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Pleading Removal of Copyright Management Information Under the DMCA (and a Related Trademark Claim)

In Fischer v. Forrest, 14 Civ. 1304 (PAE); 14 Civ. 1307 (PAE) (S.D.N.Y. Jan 13, 2015), the court denied a Rule 12(b)(6) motion to dismiss a suit alleging copyright and trademark infringements. Of particular interest in this post is the pleading required to state a claim for remove of Copyright Management Information (CMI) under the DMCA. Also of interest is the way in which the facts supporting this claim were intertwined with a claim for trademark infringement under the Lanham Act.  Finally, this case offers a lesson for drafting choice of law provisions in confidentiality agreements — make them broad enough to cover related tort claims in addition to breach of contract claims. The plaintiff held a valid federal copyright registration for text and images used on his website, and a valid federal trademark registration for his honey harvesting product for beekeepers called Bee-Quick®. The plaintiff authorized the defendant to…

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Action Brought Under DMCA and CFAA Dismissed (Part I)

In LivePerson, Inc. v. 24/7 Customer Inc., 2015 U.S. Dist. LEXIS 3688, No. 1:2014cv01559 (Jan. 16, 2015), the Southern District of New York dismissed a complaint alleging copyright infringement, a violation of the Digital Millennium Copyright Act (DMCA), and the Computer Fraud and Abuse Act (CFAA) for failure of the pleadings under F.R.C.P. 12(b)(6). This case thus provides good guideposts for drafting sufficient pleadings alleging both DMCA and CFAA violations.  Here in Part I, we will discuss the copyright infringement and DMCA claims, while in Part II, we will discuss the CFAA claim. Plaintiff LivePerson provides customers with live-interaction and customer engagement technology for e-commerce websites, allowing real-time interaction with customers. Defendant 24/7 is a customer service technology company that historically provided human call-center operators to answer phones in customers’ call centers. In 2006 and 2007, Plaintiff and Defendant entered into a license agreement, wherein Defendant received a license to…

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Use of Copyrighted Software’s Output and Mere Downloading of Copy Held Not to Constitute Infringement

Neither using output from copyrighted software, nor downloading (but not installing or using) the copyrighted software, constituted actionable copyright infringement under the US copyright statute.  Design Data Corporation v.  Unigate Enterprise, Inc., No. 12-cv-04131-WHO (N.D. Cal. Aug. 6, 2014).  Accordingly, the court in this case granted summary judgment in favor of the defendants on the plaintiff’s claims of direct as well as contributory copyright infringement. The plaintiff “created and owns copyrighted structural steel detailing software called SDS/2.”  The plaintiff never sold licenses to SDS/2 to any of the defendants.  Although the defendants contended that they merely acted as intermediaries between Chinese contractors and US clients, and had never used SDS/2 themselves, it was undisputed that SDS/2 “appear[ed] to have been used to create drawings and images for five of” their projects.  Moreover, the defendants admitted that they had forwarded SDS/2 output files “to clients and prospective clients,” even while contending…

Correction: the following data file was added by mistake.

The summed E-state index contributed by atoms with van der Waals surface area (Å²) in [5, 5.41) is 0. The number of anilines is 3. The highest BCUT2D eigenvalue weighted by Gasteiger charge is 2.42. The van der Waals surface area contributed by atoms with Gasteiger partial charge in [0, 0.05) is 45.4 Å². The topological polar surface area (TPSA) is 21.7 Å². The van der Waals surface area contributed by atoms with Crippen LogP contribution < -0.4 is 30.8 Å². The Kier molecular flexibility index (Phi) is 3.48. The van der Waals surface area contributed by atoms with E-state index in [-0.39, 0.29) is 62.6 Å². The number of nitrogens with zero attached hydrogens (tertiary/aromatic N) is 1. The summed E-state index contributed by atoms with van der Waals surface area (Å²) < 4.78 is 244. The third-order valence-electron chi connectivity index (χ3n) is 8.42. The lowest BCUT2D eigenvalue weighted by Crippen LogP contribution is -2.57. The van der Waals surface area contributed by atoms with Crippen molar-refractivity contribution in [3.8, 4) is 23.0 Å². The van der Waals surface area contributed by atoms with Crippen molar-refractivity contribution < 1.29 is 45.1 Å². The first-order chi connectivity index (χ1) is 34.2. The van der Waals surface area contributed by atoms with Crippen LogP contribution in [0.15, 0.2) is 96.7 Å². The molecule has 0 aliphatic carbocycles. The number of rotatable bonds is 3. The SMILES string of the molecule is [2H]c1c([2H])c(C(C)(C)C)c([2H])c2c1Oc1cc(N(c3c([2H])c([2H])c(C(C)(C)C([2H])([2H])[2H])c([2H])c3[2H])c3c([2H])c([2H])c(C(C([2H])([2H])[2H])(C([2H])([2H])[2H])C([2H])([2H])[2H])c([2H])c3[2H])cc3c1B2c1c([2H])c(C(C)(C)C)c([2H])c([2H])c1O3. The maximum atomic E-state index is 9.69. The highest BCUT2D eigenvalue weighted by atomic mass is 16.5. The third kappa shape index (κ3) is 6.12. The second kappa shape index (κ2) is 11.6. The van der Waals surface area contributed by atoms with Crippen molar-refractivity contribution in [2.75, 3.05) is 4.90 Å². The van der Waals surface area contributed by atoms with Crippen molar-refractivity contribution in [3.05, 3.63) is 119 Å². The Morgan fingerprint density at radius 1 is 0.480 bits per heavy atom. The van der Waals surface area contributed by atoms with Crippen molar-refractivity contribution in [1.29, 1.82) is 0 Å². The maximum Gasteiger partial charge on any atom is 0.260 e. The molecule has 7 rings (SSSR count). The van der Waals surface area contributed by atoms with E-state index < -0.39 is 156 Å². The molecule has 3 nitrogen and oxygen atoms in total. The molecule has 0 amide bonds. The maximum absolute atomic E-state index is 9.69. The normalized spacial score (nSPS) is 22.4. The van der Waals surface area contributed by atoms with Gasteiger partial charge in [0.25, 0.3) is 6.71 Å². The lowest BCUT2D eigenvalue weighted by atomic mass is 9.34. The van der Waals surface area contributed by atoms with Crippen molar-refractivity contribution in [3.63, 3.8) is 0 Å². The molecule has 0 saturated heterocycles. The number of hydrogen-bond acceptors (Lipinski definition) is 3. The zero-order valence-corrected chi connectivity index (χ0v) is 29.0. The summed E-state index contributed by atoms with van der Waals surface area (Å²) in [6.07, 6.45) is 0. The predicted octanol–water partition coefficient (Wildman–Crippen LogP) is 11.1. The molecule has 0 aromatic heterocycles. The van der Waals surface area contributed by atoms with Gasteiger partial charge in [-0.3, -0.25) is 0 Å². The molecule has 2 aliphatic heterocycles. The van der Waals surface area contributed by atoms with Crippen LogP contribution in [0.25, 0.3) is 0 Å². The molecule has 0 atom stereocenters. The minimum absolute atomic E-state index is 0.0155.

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Ninth Circuit Affirms Inapplicability of Copyright First Sale Doctrine to Restrictive Software License

The Ninth Circuit has affirmed a district court decision (reported in this blog) holding that a restrictive software license is not a “sale” for purposes of the federal copyright laws, and that the license could not be used to assert a defense to copyright infringement based on the first sale doctrine.  Adobe Systems Inc. v. Anthony Kornrumpf, No. 12-16616 (9th Cir. June 2, 2014). The operative paragraph of the court’s per curiam three-paragraph opinion explained that, after its de novo review, the Ninth Circuit determined that: The district court did not err in its application of Vernor v. Autodesk, Inc., 621 F.3d 1102, 1111 (9th Cir. 2010), to Dell’s and HP’s acquisition of copies of Adobe software products. The original equipment manufacturer contracts specified that Dell and HP were granted licenses, significantly restricted Dell’s and HP’s ability to transfer the software and imposed notable use restrictions. A transfer of software…

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Third Party Affirmative Defenses to Software Copyright Infringement

A license, either express or implied, may be an affirmative defense to software copyright infringement.  However, a recent case, brought by Oracle against a vendor who had provided services to Oracle’s customer, illustrates the limits of these defenses.  Oracle USA, Inc. v. Rimini Street, Inc., No. 2:10-CV-00106-LRH-PAL (D. Nev. Feb 13, 2014).  Perhaps more importantly, this case illustrates practices – generally governed by fairly standard provisions in a software license – concerning which both the software licensee and its third-party vendors should take care. Following a motion by Oracle, the court granted summary judgment denying a number of the affirmative defenses raised by the defendant, albeit reserving judgment on a few.  The defendant, Rimini, conceded that it had copied Oracle’s software.  However, with respect to four different Oracle customers, Rimini argued that it had express and implied licenses to use the software.  (Rimini also raised an affirmative defense of “consent,”…

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